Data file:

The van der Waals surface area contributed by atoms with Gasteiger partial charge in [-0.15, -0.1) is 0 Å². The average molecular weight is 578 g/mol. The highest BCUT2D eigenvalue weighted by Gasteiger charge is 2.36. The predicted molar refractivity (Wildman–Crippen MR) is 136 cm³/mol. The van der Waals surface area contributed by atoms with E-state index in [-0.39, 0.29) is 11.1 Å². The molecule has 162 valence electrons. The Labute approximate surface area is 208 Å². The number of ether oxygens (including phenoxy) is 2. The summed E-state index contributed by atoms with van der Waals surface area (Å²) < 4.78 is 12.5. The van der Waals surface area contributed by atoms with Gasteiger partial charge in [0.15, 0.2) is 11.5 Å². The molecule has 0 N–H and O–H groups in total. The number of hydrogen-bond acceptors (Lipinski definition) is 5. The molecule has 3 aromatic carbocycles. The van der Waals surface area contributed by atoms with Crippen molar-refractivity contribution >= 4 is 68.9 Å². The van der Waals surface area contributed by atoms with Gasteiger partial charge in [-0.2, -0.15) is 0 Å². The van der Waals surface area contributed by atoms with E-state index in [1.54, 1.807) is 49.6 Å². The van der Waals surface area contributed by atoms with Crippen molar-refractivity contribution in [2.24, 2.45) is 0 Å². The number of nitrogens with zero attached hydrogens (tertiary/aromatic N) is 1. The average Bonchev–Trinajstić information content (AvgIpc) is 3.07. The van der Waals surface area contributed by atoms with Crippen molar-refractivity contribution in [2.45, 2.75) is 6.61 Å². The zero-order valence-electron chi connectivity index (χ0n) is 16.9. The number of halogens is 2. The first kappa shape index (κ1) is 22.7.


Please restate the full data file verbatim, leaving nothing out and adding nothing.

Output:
The van der Waals surface area contributed by atoms with Gasteiger partial charge in [-0.15, -0.1) is 0 Å². The average molecular weight is 578 g/mol. The highest BCUT2D eigenvalue weighted by Gasteiger charge is 2.36. The predicted molar refractivity (Wildman–Crippen MR) is 136 cm³/mol. The van der Waals surface area contributed by atoms with E-state index in [-0.39, 0.29) is 11.1 Å². The molecule has 162 valence electrons. The Labute approximate surface area is 208 Å². The number of ether oxygens (including phenoxy) is 2. The summed E-state index contributed by atoms with van der Waals surface area (Å²) < 4.78 is 12.5. The van der Waals surface area contributed by atoms with Gasteiger partial charge in [0.15, 0.2) is 11.5 Å². The molecule has 0 N–H and O–H groups in total. The number of hydrogen-bond acceptors (Lipinski definition) is 5. The molecule has 3 aromatic carbocycles. The van der Waals surface area contributed by atoms with Crippen molar-refractivity contribution >= 4 is 68.9 Å². The van der Waals surface area contributed by atoms with Gasteiger partial charge in [-0.2, -0.15) is 0 Å². The van der Waals surface area contributed by atoms with E-state index in [1.54, 1.807) is 49.6 Å². The van der Waals surface area contributed by atoms with Crippen molar-refractivity contribution in [2.24, 2.45) is 0 Å². The number of nitrogens with zero attached hydrogens (tertiary/aromatic N) is 1. The average Bonchev–Trinajstić information content (AvgIpc) is 3.07. The van der Waals surface area contributed by atoms with Crippen molar-refractivity contribution in [2.45, 2.75) is 6.61 Å². The zero-order valence-electron chi connectivity index (χ0n) is 16.9. The number of halogens is 2. The first kappa shape index (κ1) is 22.7.